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Old 01-23-2019, 12:00 PM
 
8,667 posts, read 7,654,710 times
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As an old sailor that never served on a ship, there is not much that one could brag about, unless you were on a base that was attacked such as Hawaii being attacked on that terrible Sunday Morning.

I was stationed out of the United States in Hawaii for 3 months, which was as far as I went from the USA. At that time Hawaii was a territory not a state. I spent a year in boot camp and 2 Navy Schools. Then I was moved into Naval Air Transport squadrons. I can tell you from experience that there is nothing to tell sea stories about, when you are land based and not under attack from an enemy.
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Old 01-23-2019, 06:51 PM
 
9,224 posts, read 7,661,213 times
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Quote:
Originally Posted by oldtrader View Post
As an old sailor that never served on a ship, there is not much that one could brag about, unless you were on a base that was attacked such as Hawaii being attacked on that terrible Sunday Morning.

I was stationed out of the United States in Hawaii for 3 months, which was as far as I went from the USA. At that time Hawaii was a territory not a state. I spent a year in boot camp and 2 Navy Schools. Then I was moved into Naval Air Transport squadrons. I can tell you from experience that there is nothing to tell sea stories about, when you are land based and not under attack from an enemy.
According to him he was a crypto in Guam in the mid70s, knew how to tie all the same knots as a boatswain mate, knew about the latest submarine technology because of classified communications, and the tales grew taller.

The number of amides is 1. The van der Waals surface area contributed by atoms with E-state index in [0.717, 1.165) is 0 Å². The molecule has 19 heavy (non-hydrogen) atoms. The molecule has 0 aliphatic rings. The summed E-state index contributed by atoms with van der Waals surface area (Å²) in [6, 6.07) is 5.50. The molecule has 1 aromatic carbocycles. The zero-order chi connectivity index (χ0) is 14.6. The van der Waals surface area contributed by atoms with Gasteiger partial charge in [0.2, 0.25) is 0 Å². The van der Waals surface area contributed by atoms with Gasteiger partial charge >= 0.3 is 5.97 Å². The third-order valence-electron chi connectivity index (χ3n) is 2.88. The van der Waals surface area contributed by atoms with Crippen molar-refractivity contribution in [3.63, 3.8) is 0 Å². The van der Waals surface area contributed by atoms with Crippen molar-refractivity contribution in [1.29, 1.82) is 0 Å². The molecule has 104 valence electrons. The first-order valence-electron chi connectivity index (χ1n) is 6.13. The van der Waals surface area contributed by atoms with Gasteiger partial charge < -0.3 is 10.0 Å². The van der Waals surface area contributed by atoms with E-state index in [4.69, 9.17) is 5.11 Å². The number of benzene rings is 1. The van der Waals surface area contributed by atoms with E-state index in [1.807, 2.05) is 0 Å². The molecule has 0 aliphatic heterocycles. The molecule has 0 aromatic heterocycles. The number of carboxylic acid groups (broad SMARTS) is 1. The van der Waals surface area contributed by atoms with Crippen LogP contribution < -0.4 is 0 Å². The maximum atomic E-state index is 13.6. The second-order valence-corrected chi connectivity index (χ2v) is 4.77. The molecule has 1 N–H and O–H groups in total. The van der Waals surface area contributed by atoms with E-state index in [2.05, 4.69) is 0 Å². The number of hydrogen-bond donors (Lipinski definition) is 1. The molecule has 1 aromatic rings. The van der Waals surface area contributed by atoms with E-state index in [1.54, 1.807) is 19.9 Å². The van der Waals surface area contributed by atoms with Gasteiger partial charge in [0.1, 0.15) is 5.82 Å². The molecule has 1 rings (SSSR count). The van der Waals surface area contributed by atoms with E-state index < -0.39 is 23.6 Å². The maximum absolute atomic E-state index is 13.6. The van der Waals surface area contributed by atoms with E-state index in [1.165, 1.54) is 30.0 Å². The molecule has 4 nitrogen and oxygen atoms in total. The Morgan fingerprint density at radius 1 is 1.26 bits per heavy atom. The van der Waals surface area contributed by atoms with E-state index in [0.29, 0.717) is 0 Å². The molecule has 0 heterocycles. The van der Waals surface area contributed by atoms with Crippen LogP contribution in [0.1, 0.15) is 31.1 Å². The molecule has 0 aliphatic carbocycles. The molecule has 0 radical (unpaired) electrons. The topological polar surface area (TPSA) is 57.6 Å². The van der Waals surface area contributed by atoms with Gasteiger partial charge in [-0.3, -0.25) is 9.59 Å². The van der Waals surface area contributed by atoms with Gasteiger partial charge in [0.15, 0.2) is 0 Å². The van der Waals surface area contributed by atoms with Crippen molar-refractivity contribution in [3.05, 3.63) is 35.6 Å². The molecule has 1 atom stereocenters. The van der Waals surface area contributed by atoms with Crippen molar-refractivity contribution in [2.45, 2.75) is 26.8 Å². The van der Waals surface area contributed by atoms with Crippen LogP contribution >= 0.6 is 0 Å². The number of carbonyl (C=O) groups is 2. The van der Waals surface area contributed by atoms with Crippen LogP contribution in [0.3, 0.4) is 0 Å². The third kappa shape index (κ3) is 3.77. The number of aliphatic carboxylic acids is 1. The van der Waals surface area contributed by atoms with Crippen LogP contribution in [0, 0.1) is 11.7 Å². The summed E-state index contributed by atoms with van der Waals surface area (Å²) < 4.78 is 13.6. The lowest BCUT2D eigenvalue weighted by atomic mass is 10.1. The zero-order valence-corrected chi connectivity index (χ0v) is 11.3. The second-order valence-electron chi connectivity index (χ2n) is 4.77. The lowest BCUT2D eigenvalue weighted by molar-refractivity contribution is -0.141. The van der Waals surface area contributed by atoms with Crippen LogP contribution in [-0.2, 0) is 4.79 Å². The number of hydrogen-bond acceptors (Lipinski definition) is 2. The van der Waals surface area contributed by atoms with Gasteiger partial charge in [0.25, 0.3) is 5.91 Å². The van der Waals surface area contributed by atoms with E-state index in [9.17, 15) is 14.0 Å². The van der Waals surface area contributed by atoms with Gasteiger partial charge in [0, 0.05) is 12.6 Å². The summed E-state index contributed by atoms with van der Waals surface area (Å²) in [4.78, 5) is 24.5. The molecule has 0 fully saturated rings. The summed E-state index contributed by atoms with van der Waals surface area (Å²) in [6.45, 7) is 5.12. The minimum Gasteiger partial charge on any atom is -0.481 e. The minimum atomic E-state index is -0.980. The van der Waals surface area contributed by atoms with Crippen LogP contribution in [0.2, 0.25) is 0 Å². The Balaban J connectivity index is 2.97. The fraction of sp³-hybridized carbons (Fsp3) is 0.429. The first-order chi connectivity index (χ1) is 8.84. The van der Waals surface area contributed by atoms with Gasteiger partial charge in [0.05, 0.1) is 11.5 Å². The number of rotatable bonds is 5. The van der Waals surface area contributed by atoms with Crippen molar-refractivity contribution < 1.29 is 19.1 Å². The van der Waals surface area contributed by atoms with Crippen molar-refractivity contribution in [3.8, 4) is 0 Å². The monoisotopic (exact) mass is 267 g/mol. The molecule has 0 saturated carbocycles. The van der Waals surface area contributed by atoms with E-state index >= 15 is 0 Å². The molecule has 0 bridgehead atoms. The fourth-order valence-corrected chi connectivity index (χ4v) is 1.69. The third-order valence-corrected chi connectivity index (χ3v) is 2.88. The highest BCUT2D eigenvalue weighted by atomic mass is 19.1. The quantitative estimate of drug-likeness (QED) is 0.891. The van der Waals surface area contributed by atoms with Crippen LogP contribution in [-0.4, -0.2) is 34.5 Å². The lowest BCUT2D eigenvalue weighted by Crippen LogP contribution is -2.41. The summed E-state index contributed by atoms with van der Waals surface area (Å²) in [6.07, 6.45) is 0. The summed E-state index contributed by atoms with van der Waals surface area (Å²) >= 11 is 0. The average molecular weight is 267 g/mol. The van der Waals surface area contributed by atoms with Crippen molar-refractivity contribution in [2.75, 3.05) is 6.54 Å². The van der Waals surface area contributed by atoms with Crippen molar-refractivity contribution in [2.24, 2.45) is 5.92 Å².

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Old 01-24-2019, 12:41 PM
 
Location: Texas Hill Country
742 posts, read 385,194 times
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If you are really interested, you could contact the US Naval Cryptologic Veterans Association and ask them about crypto techs on Guam in the mid-70s. https://usncva.org/history/ct-rating-history.html

That said, if he was in the field, he very well could have known about certain things because he had to read the classified comms as part of his job. But if he's yapping about any details in those classified comms, he may be in violation of the Non-Disclosure Agreement he had to sign when he left service -- if said info remains classified today. The only way he could know that is to have kept up on public releases and know about the declassification. Since most of us with access to classified information don't keep up with the latest declassifications after we left, we just keep our mouths shut.
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Old 01-26-2019, 01:40 PM
 
350 posts, read 307,081 times
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Difference between a fairy tale and a sea story
fairy tale starts out "once upon a time"
sea story starts out "this is no s**t"

As far as your co-worker goes....
as long as they are not hurting you, no big deal
if they are espousing something that is detrimental to either you or the Navy and you have personal experience with the exact story then say something. Of course one must take into account possible hostility of some sort.
I for one, with over 20 years in the Navy (been retired over 37 years) I leave sleeping dogs lie.